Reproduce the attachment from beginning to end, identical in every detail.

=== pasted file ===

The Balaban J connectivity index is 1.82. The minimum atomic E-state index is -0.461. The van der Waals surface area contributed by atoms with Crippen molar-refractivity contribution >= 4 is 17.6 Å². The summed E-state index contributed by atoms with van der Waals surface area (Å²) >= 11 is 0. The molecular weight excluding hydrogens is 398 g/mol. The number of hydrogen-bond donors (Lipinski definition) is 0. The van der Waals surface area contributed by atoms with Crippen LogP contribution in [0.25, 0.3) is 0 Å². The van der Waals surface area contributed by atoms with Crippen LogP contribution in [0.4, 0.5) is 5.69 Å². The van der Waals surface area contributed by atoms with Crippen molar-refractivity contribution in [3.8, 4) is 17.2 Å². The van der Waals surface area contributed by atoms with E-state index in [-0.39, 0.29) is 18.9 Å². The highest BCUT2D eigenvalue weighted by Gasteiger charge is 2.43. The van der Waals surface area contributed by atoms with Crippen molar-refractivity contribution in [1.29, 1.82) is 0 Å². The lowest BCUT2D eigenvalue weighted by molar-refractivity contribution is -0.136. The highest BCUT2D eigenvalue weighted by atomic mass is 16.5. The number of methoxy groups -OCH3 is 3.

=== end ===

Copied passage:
The Balaban J connectivity index is 1.82. The minimum atomic E-state index is -0.461. The van der Waals surface area contributed by atoms with Crippen molar-refractivity contribution >= 4 is 17.6 Å². The summed E-state index contributed by atoms with van der Waals surface area (Å²) >= 11 is 0. The molecular weight excluding hydrogens is 398 g/mol. The number of hydrogen-bond donors (Lipinski definition) is 0. The van der Waals surface area contributed by atoms with Crippen LogP contribution in [0.25, 0.3) is 0 Å². The van der Waals surface area contributed by atoms with Crippen LogP contribution in [0.4, 0.5) is 5.69 Å². The van der Waals surface area contributed by atoms with Crippen molar-refractivity contribution in [3.8, 4) is 17.2 Å². The van der Waals surface area contributed by atoms with E-state index in [-0.39, 0.29) is 18.9 Å². The highest BCUT2D eigenvalue weighted by Gasteiger charge is 2.43. The van der Waals surface area contributed by atoms with Crippen molar-refractivity contribution in [1.29, 1.82) is 0 Å². The lowest BCUT2D eigenvalue weighted by molar-refractivity contribution is -0.136. The highest BCUT2D eigenvalue weighted by atomic mass is 16.5. The number of methoxy groups -OCH3 is 3.